JMC : Pre-Scholastic Philosophy / by Albert Stöckl

The Atomists. Leucippus and Democritus.

§ 15.

1. In the teaching of Empedocles we have had the first distinct outlines of a doctrine of Dualism. Not only does he assume, over and above the causa materialis of Nature, certain motive and formative forces, but he further sets the One, the force of Love, above Matter, since he assigns to it the attributes of the Deity. In contrast with Empedocles, the Atomists, Leucippus and Democritus, denied all immaterial force; they admitted matter and nothing more. Moreover, their notion of matter was not that of the earlier Ionians, who represented it as a principle at once material and dynamical; to them it was material in the strictest sense of the term. Their attempt to explain the origin of things from such a principle necessarily brought them to a lower system than hylozoism, to pure Materialism and Casualism (i.e., the doctrine which attributes the origin of things to chance, casus).

2. Little is known as to the time at which Leucippus lived, and as to the incidents of his life. It is not even known with certainty whether he was an inhabitant of Abdera, of Miletus, or of Elea. His pupil Democritus was born (about B.C. 400) at Abdera. The desire for knowledge, it is said, led Democritus to make long journeys into Egypt and the East. He was the author of many works, among which the Megas Diakosmos was the most celebrated.

3. According to Aristotle (Met. 1, 4) the Atomists assumed as the fundamental principle of all things the Empty (kenon) and the Full (plêres), characterising the former as non-being (mê on), the latter as being (on), whence their dictum that non-being exists as well as being. Closer inquiry into the nature of these conceptions shows us that the Empty is another expression for the notion of boundless space, the Full another expression for an infinite number of atoms contained within it. These two principles of things the Atomists held to be sufficient for the explanation of the origin of the Universe.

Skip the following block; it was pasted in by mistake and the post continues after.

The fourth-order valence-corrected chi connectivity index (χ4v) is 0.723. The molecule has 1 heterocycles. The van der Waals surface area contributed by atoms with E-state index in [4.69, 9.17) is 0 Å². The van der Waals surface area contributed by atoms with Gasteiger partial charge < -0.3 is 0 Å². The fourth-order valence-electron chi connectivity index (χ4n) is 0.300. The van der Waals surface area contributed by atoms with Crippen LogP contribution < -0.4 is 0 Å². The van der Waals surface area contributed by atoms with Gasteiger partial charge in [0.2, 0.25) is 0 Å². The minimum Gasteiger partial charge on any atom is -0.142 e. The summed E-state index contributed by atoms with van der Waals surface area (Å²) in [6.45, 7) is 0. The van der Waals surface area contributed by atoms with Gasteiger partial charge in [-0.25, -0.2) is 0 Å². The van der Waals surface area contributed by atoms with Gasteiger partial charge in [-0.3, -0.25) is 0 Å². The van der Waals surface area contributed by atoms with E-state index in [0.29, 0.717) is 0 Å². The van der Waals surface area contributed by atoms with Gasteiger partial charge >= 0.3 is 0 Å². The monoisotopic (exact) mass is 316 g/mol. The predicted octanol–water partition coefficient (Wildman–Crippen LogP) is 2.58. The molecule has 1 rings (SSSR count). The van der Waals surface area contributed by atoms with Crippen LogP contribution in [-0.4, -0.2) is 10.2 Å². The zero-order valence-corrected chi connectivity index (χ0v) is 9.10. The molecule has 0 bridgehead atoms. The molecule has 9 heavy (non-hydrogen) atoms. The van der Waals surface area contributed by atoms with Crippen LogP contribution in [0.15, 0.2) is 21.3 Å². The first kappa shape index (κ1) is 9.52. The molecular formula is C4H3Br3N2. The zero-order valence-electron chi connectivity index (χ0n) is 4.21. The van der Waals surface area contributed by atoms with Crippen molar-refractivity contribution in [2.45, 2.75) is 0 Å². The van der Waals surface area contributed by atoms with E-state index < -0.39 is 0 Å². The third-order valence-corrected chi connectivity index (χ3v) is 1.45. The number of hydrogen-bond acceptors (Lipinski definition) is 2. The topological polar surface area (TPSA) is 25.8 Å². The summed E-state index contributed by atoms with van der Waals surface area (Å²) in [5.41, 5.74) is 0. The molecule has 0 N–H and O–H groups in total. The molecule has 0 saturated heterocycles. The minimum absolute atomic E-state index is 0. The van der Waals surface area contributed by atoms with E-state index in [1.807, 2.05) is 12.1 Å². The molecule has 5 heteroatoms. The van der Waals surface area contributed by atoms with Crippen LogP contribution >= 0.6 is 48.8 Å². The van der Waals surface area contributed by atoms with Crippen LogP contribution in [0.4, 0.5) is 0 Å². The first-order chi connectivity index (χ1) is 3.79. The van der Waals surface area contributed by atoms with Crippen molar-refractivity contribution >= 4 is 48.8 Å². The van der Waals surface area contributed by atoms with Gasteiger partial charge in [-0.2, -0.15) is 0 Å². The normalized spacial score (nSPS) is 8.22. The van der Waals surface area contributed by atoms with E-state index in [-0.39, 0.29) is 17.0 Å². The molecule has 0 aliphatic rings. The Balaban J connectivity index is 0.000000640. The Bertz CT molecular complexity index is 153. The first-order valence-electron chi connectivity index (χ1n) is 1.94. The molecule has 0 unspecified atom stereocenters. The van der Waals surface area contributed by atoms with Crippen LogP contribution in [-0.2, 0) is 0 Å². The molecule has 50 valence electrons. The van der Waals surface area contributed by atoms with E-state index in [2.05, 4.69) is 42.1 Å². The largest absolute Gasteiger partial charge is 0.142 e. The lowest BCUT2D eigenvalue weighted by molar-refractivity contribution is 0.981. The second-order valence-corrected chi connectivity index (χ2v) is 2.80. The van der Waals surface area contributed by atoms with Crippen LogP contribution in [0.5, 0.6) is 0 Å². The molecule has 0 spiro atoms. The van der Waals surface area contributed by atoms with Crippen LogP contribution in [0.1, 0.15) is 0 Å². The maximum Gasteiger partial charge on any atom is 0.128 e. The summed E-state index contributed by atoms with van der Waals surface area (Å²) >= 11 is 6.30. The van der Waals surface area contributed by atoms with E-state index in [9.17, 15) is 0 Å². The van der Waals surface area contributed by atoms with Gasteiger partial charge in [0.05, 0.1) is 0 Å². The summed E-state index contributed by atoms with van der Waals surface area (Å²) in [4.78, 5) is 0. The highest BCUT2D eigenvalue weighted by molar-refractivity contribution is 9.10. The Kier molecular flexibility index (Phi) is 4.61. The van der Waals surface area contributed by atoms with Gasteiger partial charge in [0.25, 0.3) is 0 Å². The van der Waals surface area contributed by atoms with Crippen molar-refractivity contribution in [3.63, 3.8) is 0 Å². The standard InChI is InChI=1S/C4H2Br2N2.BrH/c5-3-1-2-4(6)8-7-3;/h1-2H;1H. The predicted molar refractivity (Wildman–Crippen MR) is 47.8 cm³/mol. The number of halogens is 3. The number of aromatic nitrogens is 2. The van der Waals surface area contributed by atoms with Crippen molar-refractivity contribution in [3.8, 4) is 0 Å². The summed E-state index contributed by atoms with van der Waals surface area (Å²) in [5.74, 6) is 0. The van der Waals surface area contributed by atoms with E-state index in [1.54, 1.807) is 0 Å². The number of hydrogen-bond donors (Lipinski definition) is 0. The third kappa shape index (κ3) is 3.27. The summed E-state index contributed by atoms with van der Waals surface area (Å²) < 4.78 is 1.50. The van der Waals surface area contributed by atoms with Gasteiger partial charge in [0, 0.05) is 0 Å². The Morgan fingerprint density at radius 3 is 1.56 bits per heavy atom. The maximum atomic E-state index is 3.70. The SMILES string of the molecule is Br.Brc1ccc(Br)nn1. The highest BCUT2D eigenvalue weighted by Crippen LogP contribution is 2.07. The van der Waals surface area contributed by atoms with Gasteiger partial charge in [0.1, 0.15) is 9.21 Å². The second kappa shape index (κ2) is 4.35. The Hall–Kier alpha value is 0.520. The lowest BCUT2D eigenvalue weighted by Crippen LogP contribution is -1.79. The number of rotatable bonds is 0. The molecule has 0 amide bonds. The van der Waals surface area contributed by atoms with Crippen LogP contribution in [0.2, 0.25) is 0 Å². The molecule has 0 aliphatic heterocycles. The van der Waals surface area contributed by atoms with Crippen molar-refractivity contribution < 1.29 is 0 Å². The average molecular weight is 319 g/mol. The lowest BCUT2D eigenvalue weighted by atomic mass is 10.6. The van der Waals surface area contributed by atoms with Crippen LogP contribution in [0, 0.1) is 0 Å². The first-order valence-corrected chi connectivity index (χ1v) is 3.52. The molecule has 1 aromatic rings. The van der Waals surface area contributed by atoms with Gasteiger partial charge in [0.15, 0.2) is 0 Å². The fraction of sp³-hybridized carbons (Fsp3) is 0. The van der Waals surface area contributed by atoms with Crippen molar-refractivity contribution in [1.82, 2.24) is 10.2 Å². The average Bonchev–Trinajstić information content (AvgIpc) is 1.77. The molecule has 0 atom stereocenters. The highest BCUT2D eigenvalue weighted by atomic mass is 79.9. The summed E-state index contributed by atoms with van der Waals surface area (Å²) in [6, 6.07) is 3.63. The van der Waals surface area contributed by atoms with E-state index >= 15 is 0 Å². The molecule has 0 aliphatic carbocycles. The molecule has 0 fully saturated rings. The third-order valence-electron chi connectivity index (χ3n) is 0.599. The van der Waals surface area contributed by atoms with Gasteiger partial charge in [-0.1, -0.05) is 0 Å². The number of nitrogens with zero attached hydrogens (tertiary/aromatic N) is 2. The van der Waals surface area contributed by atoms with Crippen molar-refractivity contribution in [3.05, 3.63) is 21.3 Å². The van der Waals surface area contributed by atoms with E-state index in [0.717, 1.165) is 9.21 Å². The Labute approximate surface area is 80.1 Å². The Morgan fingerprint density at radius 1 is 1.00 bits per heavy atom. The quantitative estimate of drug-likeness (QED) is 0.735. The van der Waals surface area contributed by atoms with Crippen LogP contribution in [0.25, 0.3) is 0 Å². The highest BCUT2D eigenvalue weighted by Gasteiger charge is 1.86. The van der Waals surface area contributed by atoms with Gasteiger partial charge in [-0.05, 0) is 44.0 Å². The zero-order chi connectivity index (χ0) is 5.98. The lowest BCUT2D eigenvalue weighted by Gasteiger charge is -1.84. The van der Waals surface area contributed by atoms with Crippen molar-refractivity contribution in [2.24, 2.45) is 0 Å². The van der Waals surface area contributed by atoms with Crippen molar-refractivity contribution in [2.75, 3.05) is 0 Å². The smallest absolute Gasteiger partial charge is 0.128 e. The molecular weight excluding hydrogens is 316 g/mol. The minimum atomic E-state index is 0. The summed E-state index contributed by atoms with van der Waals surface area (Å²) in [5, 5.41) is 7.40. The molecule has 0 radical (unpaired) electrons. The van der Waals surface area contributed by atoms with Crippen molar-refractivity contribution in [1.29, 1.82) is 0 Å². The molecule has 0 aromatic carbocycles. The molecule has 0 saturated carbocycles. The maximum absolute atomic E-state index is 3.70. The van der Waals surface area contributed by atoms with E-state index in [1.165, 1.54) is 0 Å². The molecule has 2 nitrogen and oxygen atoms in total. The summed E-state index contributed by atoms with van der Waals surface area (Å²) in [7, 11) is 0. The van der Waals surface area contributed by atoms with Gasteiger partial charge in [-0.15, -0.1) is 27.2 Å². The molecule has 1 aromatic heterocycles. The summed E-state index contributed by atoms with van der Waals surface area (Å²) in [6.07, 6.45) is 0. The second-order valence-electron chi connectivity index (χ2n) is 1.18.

To establish the existence of empty space Democritus adduced the following proofs (Arist. Phys., 4, 6): -- 1st. Motion requires a vacuum, for what is full cannot receive anything into itself. 2nd. Rarefaction and condensation are possible only on the supposition that empty interstices exist in bodies. 3rd. Growth depends on the penetration of nutriment into the empty spaces of the organic body. 4th. A vessel containing ashes does not admit a quantity of water less by a volume equal to the space occupied by the ashes, the one must therefore in part enter into the empty interstices of the other.

4. The Atomists understand by atoms minute indivisible particles out of which all things corporeal are made. The atoms are all alike in specific character, but they differ in shape or conformation (schema). They differ also in size; the weight of each atom corresponds to its size. It is useless to ask any question as to the origin of the atoms -- they are eternal and therefore are not dependent on a cause.

5. In explaining the origin of corporeal things from these atoms, the Atomists suppose them endowed with a primordial eternal motion. If we ask what is the cause of this motion we are answered that we must not look for any cause above themselves. Like the atoms themselves, their movement has no cause, their motion is a necessary condition of their existence, and for this necessity no ulterior reason can be assigned.